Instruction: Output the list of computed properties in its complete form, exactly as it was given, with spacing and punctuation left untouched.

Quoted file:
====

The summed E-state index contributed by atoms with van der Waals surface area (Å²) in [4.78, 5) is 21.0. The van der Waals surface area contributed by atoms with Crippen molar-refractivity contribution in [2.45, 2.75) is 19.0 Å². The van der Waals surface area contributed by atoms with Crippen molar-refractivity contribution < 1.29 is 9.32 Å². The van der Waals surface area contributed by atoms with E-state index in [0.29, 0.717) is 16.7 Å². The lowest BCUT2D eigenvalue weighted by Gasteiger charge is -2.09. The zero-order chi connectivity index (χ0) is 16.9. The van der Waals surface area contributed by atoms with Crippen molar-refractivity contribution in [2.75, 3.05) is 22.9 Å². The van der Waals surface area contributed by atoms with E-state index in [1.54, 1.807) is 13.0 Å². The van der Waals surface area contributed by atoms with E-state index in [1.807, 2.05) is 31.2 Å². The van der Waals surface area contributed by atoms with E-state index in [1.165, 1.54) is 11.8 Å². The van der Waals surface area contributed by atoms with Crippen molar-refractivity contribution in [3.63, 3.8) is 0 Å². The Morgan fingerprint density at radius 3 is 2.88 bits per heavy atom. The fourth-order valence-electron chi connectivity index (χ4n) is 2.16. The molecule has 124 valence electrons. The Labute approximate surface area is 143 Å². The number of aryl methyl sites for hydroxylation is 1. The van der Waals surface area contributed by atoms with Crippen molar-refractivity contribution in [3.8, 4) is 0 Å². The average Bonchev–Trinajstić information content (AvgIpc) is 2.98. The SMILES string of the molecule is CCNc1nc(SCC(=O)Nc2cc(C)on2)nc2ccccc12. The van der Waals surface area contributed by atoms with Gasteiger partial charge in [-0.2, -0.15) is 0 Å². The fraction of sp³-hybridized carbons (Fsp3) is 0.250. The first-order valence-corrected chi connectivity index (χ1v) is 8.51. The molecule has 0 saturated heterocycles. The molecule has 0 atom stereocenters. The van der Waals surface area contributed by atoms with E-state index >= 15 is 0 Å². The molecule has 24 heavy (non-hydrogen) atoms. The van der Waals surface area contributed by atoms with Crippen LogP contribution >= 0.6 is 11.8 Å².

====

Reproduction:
The summed E-state index contributed by atoms with van der Waals surface area (Å²) in [4.78, 5) is 21.0. The van der Waals surface area contributed by atoms with Crippen molar-refractivity contribution in [2.45, 2.75) is 19.0 Å². The van der Waals surface area contributed by atoms with Crippen molar-refractivity contribution < 1.29 is 9.32 Å². The van der Waals surface area contributed by atoms with E-state index in [0.29, 0.717) is 16.7 Å². The lowest BCUT2D eigenvalue weighted by Gasteiger charge is -2.09. The zero-order chi connectivity index (χ0) is 16.9. The van der Waals surface area contributed by atoms with Crippen molar-refractivity contribution in [2.75, 3.05) is 22.9 Å². The van der Waals surface area contributed by atoms with E-state index in [1.54, 1.807) is 13.0 Å². The van der Waals surface area contributed by atoms with E-state index in [1.807, 2.05) is 31.2 Å². The van der Waals surface area contributed by atoms with E-state index in [1.165, 1.54) is 11.8 Å². The van der Waals surface area contributed by atoms with Crippen molar-refractivity contribution in [3.63, 3.8) is 0 Å². The Morgan fingerprint density at radius 3 is 2.88 bits per heavy atom. The fourth-order valence-electron chi connectivity index (χ4n) is 2.16. The molecule has 124 valence electrons. The Labute approximate surface area is 143 Å². The number of aryl methyl sites for hydroxylation is 1. The van der Waals surface area contributed by atoms with Crippen molar-refractivity contribution in [3.8, 4) is 0 Å². The average Bonchev–Trinajstić information content (AvgIpc) is 2.98. The SMILES string of the molecule is CCNc1nc(SCC(=O)Nc2cc(C)on2)nc2ccccc12. The van der Waals surface area contributed by atoms with Gasteiger partial charge in [-0.2, -0.15) is 0 Å². The fraction of sp³-hybridized carbons (Fsp3) is 0.250. The first-order valence-corrected chi connectivity index (χ1v) is 8.51. The molecule has 0 saturated heterocycles. The molecule has 0 atom stereocenters. The van der Waals surface area contributed by atoms with E-state index >= 15 is 0 Å². The molecule has 24 heavy (non-hydrogen) atoms. The van der Waals surface area contributed by atoms with Crippen LogP contribution >= 0.6 is 11.8 Å².